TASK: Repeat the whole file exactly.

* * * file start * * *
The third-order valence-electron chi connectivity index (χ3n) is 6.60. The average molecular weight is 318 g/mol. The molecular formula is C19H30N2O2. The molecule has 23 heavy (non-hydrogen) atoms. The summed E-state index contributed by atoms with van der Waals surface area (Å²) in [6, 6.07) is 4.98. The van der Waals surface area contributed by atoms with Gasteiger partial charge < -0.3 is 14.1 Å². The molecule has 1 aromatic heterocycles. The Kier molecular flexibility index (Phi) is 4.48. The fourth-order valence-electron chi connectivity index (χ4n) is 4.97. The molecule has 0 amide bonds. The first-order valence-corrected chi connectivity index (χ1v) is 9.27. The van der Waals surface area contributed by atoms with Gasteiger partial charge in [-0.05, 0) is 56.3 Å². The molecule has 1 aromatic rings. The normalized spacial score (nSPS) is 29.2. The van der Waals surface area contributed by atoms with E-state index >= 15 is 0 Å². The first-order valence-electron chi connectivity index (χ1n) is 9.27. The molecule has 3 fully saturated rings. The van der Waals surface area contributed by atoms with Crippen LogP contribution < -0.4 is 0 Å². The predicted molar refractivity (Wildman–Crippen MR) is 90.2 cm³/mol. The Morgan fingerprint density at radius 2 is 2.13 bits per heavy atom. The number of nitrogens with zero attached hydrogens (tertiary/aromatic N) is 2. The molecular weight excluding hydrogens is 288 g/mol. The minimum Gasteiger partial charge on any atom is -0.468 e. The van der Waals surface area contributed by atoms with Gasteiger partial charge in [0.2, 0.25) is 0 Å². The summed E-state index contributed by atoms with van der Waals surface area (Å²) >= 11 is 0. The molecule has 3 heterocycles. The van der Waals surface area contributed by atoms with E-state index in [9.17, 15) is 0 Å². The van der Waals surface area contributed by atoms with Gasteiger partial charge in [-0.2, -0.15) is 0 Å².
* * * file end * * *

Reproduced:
The third-order valence-electron chi connectivity index (χ3n) is 6.60. The average molecular weight is 318 g/mol. The molecular formula is C19H30N2O2. The molecule has 23 heavy (non-hydrogen) atoms. The summed E-state index contributed by atoms with van der Waals surface area (Å²) in [6, 6.07) is 4.98. The van der Waals surface area contributed by atoms with Gasteiger partial charge < -0.3 is 14.1 Å². The molecule has 1 aromatic heterocycles. The Kier molecular flexibility index (Phi) is 4.48. The fourth-order valence-electron chi connectivity index (χ4n) is 4.97. The molecule has 0 amide bonds. The first-order valence-corrected chi connectivity index (χ1v) is 9.27. The van der Waals surface area contributed by atoms with Gasteiger partial charge in [-0.05, 0) is 56.3 Å². The molecule has 1 aromatic rings. The normalized spacial score (nSPS) is 29.2. The van der Waals surface area contributed by atoms with E-state index >= 15 is 0 Å². The first-order valence-electron chi connectivity index (χ1n) is 9.27. The molecule has 3 fully saturated rings. The van der Waals surface area contributed by atoms with Crippen LogP contribution < -0.4 is 0 Å². The predicted molar refractivity (Wildman–Crippen MR) is 90.2 cm³/mol. The Morgan fingerprint density at radius 2 is 2.13 bits per heavy atom. The number of nitrogens with zero attached hydrogens (tertiary/aromatic N) is 2. The molecular weight excluding hydrogens is 288 g/mol. The minimum Gasteiger partial charge on any atom is -0.468 e. The van der Waals surface area contributed by atoms with Gasteiger partial charge in [0.2, 0.25) is 0 Å². The summed E-state index contributed by atoms with van der Waals surface area (Å²) >= 11 is 0. The molecule has 3 heterocycles. The van der Waals surface area contributed by atoms with E-state index in [9.17, 15) is 0 Å². The van der Waals surface area contributed by atoms with Gasteiger partial charge in [-0.2, -0.15) is 0 Å².